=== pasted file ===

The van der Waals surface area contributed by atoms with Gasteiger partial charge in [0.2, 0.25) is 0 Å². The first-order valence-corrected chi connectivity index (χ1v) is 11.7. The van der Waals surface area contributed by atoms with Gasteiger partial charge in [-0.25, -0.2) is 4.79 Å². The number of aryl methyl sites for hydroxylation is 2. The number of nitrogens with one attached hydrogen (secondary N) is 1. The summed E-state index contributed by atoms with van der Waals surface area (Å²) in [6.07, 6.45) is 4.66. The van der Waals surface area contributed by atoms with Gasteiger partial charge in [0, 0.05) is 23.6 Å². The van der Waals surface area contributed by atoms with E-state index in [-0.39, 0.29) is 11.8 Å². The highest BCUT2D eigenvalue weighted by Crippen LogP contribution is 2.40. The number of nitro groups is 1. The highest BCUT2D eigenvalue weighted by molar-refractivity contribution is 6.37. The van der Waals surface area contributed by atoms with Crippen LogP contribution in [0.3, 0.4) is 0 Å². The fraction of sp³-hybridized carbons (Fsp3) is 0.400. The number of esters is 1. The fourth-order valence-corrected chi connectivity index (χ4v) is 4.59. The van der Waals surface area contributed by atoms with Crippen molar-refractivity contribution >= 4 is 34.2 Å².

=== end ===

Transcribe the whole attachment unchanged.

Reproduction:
The van der Waals surface area contributed by atoms with Gasteiger partial charge in [0.2, 0.25) is 0 Å². The first-order valence-corrected chi connectivity index (χ1v) is 11.7. The van der Waals surface area contributed by atoms with Gasteiger partial charge in [-0.25, -0.2) is 4.79 Å². The number of aryl methyl sites for hydroxylation is 2. The number of nitrogens with one attached hydrogen (secondary N) is 1. The summed E-state index contributed by atoms with van der Waals surface area (Å²) in [6.07, 6.45) is 4.66. The van der Waals surface area contributed by atoms with Gasteiger partial charge in [0, 0.05) is 23.6 Å². The van der Waals surface area contributed by atoms with E-state index in [-0.39, 0.29) is 11.8 Å². The highest BCUT2D eigenvalue weighted by Crippen LogP contribution is 2.40. The number of nitro groups is 1. The highest BCUT2D eigenvalue weighted by molar-refractivity contribution is 6.37. The van der Waals surface area contributed by atoms with Crippen LogP contribution in [0.3, 0.4) is 0 Å². The fraction of sp³-hybridized carbons (Fsp3) is 0.400. The number of esters is 1. The fourth-order valence-corrected chi connectivity index (χ4v) is 4.59. The van der Waals surface area contributed by atoms with Crippen molar-refractivity contribution >= 4 is 34.2 Å².